A number of records are on the line in the second Southern Hemisphere heavyweight blockbuster in two weeks when New Zealand meets usual rivals Australia on Sunday night, 9pm local time. The Wallabies have failed to beat the All Blacks at their Eden Park stronghold in the professional era and embarrassingly lost to Ireland in pool play at the same ground. The host nation is yet to lose a World Cup match on home soil and have reached the semi-final in a far more comfortable manner than their neighbours. However New Zealand are still searching for a first win over their trans-Tasman rivals at a World Cup tournament and have to contend with the injury-enforced absence of arguably rugby’s biggest star in Daniel Carter, while Australia ride into this game with no little confidence after a fantastic rearguard performance against South Africa defied poor form in pool play. Add to this the bitter history between two of the world’s premier international coaches in Graham Henry and Robbie Deans and this match quickly shapes up to be the biggest contest in international rugby in the last four years.
The All Black pack is finally injury free and looks a scary prospect on paper, with a dominant tight five augmented with the frightening form of Jerome Kaino on the blindside flank. If the recently fit duo of Richie McCaw and Kieran Read can reach the heights that the world expects in the back row, pre-match ravings around David Pocock could matter little in the crucial battle for front-foot ball. The loss of both Daniel Carter and his understudy Colin Slade has left the backs under the unlikely control of diminutive livewire Aaron Cruden, although the rise of Piri Weepu ensures the halves are not devoid of test experience. The enigmatic Sonny Bill Williams only makes the bench in a backline that looks to have returned to full strength outside the problematic fly-half zone, with Israel Dagg and Richard Kahui shaking off minor injuries that saw them both miss the quarterfinal.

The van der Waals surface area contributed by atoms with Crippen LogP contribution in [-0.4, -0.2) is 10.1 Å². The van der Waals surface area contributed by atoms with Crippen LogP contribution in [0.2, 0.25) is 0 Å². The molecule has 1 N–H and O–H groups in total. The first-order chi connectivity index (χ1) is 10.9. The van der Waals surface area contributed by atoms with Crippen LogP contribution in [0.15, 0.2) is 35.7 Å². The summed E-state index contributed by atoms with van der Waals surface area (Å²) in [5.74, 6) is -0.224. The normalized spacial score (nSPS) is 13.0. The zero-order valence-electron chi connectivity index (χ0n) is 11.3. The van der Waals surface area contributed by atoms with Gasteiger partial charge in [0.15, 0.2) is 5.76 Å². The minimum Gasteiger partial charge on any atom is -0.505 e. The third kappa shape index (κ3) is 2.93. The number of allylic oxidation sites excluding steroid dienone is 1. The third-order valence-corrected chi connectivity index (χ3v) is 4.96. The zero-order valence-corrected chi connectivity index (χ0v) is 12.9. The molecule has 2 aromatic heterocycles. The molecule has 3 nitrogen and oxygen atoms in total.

The Australian squad is not without its own problems, with Adam Ashley-Cooper forced to move to full-back to cover the substantial loss of the hamstrung Kurtley Beale. While Ashley-Cooper is no stranger to the position, his move from centre leaves the inexperienced midfield combination of Anthony Fainga’a and Pat McCabe to negotiate an illustrious All Blacks combination of Ma’a Nonu and Conrad Smith. Quade Cooper must face his own demons after a poor display against South Africa saw his credentials under pressure severely criticised. Elsewhere, the pack remains unchanged despite a less than convincing display against the Africans; much relies on the outstanding David Pocock to produce a second match-winning effort in two weeks if Australia are to have any chance of reaching the final.
Australia may have beaten South Africa, but Deans’ troops lost every other battle that night; it will take something special for the Wallabies to play the same trick given their next opponents happen to be the world’s number one ranked team. The counter-attacking style of the host nation will at least ensure Australia will see more ball than their last outing, but superiority in the set piece coupled with a deadly record at Eden Park should see New Zealand make their first final in sixteen years. All Blacks by 8!
New Zealand: 15. Israel Dagg, 14. Cory Jane, 13. Conrad Smith, 12. Ma’a Nonu, 11. Richard Kahui, 10. Aaron Cruden, 9. Piri Weepu, 8. Kieran Read, 7. Richie McCaw (c), 6. Jerome Kaino, 5. Sam Whitelock, 4. Brad Thorn, 3. Owen Franks, 2. Keven Mealamu, 1. Tony Woodcock
Replacements: 16. Andrew Hore, 17. Ben Franks, 18. Ali Williams, 19. Victor Vito, 20. Andy Ellis, 21. Stephen Donald, 22. Sonny Bill Williams
Australia: 15 Adam Ashley-Cooper 14 James O’Connor, 13 Anthony Fainga’a, 12 Pat McCabe, 11 Digby Ioane, 10 Quade Cooper, 9 Will Genia; 8 Radike Samo, 7 David Pocock, 6 Rocky Elsom, 5 James Horwill (c), 4 Dan Vickerman, 3 Ben Alexander, 2 Stephen Moore, 1 Sekope Kepu.
Reserves: 16 Tatafu Polota Nau, 17 James Slipper, 18 Rob Simmons, 19 Ben McCalman, 20 Luke Burgess, 21 Berrick Barnes, 22 Rob Horne.